20.4 Mutable vs. Immutable Types

Immutable Data Types

An immutable data type is one for which an instance cannot change in any observable way after instantiation.


  • Mutable: ArrayDeque, Percolation.

  • Immutable: Integer, String, Date.

public class Date {
   public final int month;
   public final int day;
   public final int year;
   private boolean contrived = true;
   public Date(int m, int d, int y) {
       month = m; day = d; year = y;

The final keyword will help the compiler ensure immutability.

  • final variable means you may assign a value once (either in the constructor of the class or in the initializer), but after it can never change.

  • final is neither sufficient nor necessary for a class to be immutable.

Advantages vs. Disadvantages of Immutability:

Advantage: Less to think about; avoids bugs and makes debugging easier.

  • Analogy: Immutable classes have some buttons you can press / windows you can look inside. Results are ALWAYS the same, no matter what.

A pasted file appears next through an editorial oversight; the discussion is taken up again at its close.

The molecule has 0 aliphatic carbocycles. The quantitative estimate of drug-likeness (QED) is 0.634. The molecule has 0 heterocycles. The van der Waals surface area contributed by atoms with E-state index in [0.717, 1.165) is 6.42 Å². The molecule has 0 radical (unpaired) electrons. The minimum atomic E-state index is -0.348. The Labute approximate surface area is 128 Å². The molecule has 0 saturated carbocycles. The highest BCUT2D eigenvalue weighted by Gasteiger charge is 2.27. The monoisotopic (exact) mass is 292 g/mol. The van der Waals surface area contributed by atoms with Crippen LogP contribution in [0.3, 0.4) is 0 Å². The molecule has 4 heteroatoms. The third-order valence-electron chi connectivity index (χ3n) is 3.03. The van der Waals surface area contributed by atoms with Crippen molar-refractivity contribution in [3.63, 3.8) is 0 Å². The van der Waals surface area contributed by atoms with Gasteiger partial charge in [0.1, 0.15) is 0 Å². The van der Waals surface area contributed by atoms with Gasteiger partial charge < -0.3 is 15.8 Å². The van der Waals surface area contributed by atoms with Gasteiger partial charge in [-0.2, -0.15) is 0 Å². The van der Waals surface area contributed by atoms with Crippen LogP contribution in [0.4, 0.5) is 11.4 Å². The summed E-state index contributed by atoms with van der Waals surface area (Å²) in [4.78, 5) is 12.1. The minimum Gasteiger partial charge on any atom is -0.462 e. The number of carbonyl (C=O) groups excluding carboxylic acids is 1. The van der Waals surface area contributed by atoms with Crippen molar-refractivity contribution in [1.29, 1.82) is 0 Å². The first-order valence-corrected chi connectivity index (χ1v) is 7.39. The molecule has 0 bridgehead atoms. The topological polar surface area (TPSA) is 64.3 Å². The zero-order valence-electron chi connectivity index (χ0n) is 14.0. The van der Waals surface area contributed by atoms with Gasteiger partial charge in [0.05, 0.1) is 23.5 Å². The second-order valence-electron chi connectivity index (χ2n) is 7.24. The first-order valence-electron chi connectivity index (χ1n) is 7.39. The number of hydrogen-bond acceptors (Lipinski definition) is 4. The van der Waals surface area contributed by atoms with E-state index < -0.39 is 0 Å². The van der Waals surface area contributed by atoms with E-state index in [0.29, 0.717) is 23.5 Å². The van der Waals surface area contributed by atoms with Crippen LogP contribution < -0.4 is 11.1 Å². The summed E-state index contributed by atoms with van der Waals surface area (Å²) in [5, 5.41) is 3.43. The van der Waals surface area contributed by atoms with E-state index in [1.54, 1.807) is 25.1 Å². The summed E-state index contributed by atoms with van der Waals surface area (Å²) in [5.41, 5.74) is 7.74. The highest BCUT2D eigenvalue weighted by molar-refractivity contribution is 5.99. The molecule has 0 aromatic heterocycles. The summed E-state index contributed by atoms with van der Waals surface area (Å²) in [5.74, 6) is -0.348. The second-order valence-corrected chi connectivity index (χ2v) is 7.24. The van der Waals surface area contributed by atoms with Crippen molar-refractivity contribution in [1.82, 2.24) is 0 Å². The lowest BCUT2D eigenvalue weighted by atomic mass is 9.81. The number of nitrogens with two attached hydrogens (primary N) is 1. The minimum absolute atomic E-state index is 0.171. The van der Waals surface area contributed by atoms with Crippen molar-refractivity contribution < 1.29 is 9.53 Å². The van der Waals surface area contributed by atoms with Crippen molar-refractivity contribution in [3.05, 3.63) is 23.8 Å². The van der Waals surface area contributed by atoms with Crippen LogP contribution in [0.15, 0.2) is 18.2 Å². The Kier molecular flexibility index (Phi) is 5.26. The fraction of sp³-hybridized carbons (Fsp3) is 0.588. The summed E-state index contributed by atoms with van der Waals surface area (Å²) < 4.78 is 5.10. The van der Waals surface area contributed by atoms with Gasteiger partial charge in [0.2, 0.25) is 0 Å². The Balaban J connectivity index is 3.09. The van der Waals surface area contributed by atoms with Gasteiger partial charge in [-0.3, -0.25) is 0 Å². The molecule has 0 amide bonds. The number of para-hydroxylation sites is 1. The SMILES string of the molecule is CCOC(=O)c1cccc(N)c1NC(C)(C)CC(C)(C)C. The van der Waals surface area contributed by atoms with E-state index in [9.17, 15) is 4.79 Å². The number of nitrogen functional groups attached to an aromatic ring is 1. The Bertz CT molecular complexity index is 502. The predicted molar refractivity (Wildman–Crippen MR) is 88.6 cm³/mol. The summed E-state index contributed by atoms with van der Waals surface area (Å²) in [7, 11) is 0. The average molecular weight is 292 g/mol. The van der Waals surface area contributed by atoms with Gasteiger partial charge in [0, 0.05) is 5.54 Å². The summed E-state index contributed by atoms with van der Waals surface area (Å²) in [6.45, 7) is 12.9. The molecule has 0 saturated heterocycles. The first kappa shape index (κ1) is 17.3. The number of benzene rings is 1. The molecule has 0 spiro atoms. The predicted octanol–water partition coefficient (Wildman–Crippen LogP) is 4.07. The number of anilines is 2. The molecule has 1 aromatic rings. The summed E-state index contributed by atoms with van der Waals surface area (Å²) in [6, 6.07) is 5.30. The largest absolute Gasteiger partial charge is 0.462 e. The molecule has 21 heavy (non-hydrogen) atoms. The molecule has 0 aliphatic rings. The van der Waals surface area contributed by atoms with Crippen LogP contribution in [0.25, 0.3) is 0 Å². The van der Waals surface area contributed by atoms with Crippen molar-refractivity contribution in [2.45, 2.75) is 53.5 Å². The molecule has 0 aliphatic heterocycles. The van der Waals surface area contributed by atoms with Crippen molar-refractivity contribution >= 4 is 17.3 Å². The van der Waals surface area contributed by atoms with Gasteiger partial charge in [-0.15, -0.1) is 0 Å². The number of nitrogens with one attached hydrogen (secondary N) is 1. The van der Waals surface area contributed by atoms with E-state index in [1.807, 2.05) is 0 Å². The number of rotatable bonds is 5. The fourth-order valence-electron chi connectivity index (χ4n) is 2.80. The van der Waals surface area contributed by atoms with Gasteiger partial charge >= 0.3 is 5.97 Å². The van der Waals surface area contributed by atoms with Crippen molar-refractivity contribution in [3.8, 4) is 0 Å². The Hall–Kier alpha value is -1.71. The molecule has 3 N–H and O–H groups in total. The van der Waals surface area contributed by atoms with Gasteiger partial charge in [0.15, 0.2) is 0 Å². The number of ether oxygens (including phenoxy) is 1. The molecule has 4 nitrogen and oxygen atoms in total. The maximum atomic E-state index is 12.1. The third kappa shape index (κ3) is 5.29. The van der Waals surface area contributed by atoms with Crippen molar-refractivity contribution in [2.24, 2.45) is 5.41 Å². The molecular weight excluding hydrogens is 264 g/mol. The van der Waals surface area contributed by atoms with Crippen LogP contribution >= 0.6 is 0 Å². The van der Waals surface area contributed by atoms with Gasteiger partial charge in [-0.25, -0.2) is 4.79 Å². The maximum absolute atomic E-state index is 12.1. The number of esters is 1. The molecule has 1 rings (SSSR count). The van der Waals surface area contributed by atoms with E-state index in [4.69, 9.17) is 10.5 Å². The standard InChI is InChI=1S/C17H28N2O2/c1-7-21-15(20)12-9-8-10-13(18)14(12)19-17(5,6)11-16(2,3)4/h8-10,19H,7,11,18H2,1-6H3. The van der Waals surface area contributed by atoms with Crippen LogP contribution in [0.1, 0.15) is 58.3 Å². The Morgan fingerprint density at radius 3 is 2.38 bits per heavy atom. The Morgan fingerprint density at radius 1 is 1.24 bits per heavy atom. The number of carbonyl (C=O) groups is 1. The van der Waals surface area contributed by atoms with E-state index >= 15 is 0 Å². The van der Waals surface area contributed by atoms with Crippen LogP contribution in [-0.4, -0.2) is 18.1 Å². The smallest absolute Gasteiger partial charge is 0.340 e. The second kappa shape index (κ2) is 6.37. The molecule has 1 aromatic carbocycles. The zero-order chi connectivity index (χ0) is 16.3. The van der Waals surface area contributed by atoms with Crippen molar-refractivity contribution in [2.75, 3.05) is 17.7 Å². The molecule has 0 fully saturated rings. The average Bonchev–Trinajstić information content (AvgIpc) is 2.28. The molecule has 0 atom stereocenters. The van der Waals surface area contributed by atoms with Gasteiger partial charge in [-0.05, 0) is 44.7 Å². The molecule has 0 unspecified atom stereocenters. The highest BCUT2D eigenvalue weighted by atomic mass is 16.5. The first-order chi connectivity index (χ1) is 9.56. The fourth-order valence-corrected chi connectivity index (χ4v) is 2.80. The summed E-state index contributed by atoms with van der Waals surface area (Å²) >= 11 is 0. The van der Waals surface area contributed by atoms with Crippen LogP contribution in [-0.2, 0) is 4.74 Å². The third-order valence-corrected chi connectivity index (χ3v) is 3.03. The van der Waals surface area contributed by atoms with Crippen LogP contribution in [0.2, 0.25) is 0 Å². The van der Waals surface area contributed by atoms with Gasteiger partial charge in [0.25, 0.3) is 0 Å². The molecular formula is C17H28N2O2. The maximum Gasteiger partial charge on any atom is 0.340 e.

Disadvantage: Must create a new object anytime anything changes.

  • Example: String concatenation is slow!

Mutable Types

Mutable HashSet Keys

In principle, we can create a HashSet<List>.

Weird stuff happens if:

  • We insert a List into a HashSet.

  • We later mutate that List.

Key Point: Never mutate (modify) an object being used as a key. Incorrect results arise, and the item gets lost. The slides for the Hashing II Lecture provide a very thorough visual example of this point.

Actual Implementation of HashSet/Map in Java

In this last section, Professor Hug gives a quick walkthrough of the code for HashSets and HashMaps in Java's official implementation.

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